Before the EU referendum countdown began in earnest, campaigners said they weren’t going to let immigration dominate the debate.
But as the 23 June vote draws nearer, politicians are increasingly arguing about the pros and cons of migration from EU countries.
As ever, many politicians and activists are making claims that fail the FactCheck test. Here’s what you need to know…
How many migrants are coming from the EU?
Immigration from the EU was 270,000 last year, but about 85,000 people left, leaving a balance (net migration) of about 184,000 EU citizens.
The numbers from outside Europe are roughly similar: non-EU was slightly higher than EU net migration at 188,000 people (this doesn’t include tourists, just people who say they plan to stay for at least 12 months).
This means that the Conservative Party will not be able to achieve its “ambition” of cutting total net migration to the tens of thousands by cutting EU migration alone.
Even if migration to and from the EU countries was cut to zero overnight, total net migration would be more than 100,000.
Is EU migration rising?
None of these numbers are significantly different from last year, but net migration from EU countries is slightly higher, which means the 2015 figure is the highest full-year number on record.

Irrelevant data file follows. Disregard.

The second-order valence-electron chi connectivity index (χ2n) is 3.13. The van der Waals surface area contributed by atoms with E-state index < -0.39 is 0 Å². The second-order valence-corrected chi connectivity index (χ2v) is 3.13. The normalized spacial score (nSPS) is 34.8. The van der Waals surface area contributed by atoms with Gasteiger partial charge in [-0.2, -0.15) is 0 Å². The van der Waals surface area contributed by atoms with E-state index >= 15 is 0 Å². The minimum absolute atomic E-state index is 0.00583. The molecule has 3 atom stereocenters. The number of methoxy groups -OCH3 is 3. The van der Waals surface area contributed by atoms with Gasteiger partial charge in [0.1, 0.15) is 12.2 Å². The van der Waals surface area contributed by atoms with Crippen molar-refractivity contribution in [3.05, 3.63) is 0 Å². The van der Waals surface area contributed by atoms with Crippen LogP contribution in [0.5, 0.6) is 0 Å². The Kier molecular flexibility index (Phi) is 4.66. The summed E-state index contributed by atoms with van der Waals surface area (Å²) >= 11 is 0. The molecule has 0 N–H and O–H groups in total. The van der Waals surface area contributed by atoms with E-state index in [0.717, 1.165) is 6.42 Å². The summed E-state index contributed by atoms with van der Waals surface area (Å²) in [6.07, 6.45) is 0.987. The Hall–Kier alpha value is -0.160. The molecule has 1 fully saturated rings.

There is basically nothing that the UK government can do to limit EU migration without breaking the fundamental principle of the free movement of citizens, to which all members states – and some countries who are not full members – sign up.
The back story here is that net migration to Britain was actually negative for most of the 1960s, ’70s and early ’80s – more people left than came.
It was below 100,000 people a year until 1998, then rose steeply as more and more countries in central and eastern Europe joined the EU, gaining the right to live and work in the UK under the free movement rules.
One of the sharpest rises in net migration came in 2004, when the Czech Republic, Estonia, Hungary, Latvia, Lithuania, Poland, Slovakia and Slovenia joined.
How big is the settled migrant population?
So far we’ve been talking about the annual flow of people coming and going, but what do we know about the stable population of migrants living and working in the UK?
The ONS estimated that there were 2,938,000 people with EU nationality living in the UK in 2014. The biggest group – just over 850,000 – were Poles.
If you go by country of birth, rather than nationality, the number of EU-born people was slightly higher at just over 3 million.
The Labour Force Survey says there are 2.15 million EU citizens in employment in the UK.
There is an ongoing row about whether we can trust the official immigration statistics.